[In Bennett's traditionalist interpretation, evolution takes the form 2-1-3 where the second term (1) applies a selective intelligence to the given process (2). Such selection means that there is a waste product, or death. For example, thinking requires a step of elimination to reach insight; or, a group requires some exclusions in order to come together or 'gel']
This then suggests a remarkable conception, that biological process such as reproduction is subject to a corrective elimination by natural selection from the environment while proceeding on to a further phase in which the system gains intelligence for itself through a synthesis of process and correction. In other words, there is a third intrinsic phase of intelligence based on making the process of correction faster or more efficient. Strategies evolve as methods of gaining advantage. Sheldrake's postulate of a morphogenic field addresses the same issue but takes us away from the deeper conception of a triadic operator of intelligent process.
There seems to be a field of research here that covers many subjects and interests. An intriguing prospect might be to compute a novel in terms of frequencies of peak moments - such as sexual encounters or killings or revelations - out of a single triadic operator. Similar explorations might be feasible in music where something of this nature is already recognised. Undoubtedly, such things can also be explored in terms of the life incidents, previously the provenance of astrology and biorhythms.
The classical triad associated with Gurdjieff's ideas has suffered from being treated as a static form rather than as a form of action. With Bennett, I came to suggest the term 'dynamism' as most appropriate for the triad. But we had not then known of the significance of re-iteration. The triad as operator can enter into large numbers of computations of itself, producing a complex 'shape of intent' or 'path of intelligence' - or even something so complex that it appears utterly random. Common ideas of destiny and fate may reflect a primary intuition of a triad or 'logos' endlessly re-calculating itself behind the chaotic appearances of our life's journey.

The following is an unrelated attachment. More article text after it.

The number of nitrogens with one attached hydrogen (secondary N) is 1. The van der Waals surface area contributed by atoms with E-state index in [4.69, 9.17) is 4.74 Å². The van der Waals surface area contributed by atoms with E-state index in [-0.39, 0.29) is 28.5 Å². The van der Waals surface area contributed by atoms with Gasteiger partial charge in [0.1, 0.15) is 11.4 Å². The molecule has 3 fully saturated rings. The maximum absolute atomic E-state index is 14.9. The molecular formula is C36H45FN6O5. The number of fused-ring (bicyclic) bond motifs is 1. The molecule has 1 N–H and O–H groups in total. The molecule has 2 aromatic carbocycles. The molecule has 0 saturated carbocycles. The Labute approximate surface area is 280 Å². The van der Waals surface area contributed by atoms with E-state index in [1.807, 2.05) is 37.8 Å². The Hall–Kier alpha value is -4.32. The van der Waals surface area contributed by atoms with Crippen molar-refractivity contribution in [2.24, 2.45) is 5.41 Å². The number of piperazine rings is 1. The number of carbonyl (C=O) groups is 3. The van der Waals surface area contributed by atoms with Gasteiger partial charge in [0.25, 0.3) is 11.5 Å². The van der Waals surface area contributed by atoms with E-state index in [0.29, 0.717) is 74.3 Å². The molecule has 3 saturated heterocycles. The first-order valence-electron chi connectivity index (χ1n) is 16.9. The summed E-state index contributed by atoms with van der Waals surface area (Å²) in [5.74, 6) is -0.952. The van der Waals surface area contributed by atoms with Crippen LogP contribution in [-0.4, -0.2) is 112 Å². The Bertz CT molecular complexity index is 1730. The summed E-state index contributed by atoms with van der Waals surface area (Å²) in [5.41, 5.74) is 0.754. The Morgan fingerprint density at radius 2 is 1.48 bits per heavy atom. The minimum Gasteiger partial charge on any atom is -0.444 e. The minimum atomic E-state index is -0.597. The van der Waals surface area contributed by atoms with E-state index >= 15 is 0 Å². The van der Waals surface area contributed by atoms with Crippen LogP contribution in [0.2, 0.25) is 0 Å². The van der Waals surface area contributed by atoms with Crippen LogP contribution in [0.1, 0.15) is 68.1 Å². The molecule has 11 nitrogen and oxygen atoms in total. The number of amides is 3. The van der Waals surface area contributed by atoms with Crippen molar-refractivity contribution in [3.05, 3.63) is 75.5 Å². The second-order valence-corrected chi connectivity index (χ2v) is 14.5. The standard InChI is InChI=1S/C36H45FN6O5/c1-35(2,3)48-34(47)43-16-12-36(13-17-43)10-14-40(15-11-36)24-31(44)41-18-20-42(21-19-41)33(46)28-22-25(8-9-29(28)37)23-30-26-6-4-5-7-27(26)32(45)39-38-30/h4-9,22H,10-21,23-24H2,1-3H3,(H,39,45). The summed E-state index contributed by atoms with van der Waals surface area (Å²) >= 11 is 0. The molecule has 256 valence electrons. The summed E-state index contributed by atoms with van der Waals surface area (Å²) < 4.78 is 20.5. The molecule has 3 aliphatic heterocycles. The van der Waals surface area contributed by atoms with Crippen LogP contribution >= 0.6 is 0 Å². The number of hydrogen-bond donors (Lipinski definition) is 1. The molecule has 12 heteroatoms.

The aspect of progressiveness, however simplistic our model might seem, draws our attention to questions of success and failure in life, and to the obscure issues of 'spiritual advance'. The representation made in only two dimensions is powerful just because of its limitations. We have only one consideration, then: of what is 'better', 'more', etc, This may explain the power of such models as those of Edward Matchett, who often applied the single concept of 'making more meaning'. Such a concept associates with his 3-M equation [media + matter = meaning] these three being, of course, the 3 parts of the basic operator. In this light, 'media', 'matter' and 'meaning' need not be distinguished as different kinds of thing at all.
Similar considerations apply to theology and the study of consciousness. In theology we need only think of something like Rudolf Otto's 'numinous' in relation to the trinity of Father, Son and Holy Ghost, another expression of the basic operator.
In terms of the study of consciousness, we might consider an operator of the understanding as: mind-matter-meaning. The materialist step is essential, otherwise we spin off into unbridled fantasy (as the stock market would flash into melt-down). The sequence here is like a fragment of dialogue, or one cycle of trialogue.
Q. what is consciousness?
A. a function of these brain cells
C. our consciousness is now changed
The one consideration that might apply is 'intentionality'.
The cycle of trialogue is akin to Hegel's 'reason'. Cast in the form of question and answer, it presupposes that the answer does not fully 'kill' the question, but leaves an unanswered residue which is akin to discovery. There is an element of play. So, we might represent, with playful seriousness, the 'study of consciousness' as the triad mind-brain-play and, starting with play, could find ourselves in such fields as language, art and sex.
There is a certain pragmatic core to the triadic operator. In the first example, we can think of arriving at the 'realistic price' of the stock. In the case of the evolution machine, at the solution of the problem, or the new species. Even in the case of the theological trinity, we are in effect seeking the best religion. In all the examples, there is a question of real progress, that is of a domain of fact subject to value, in which measurement itself becomes the fruit of the action.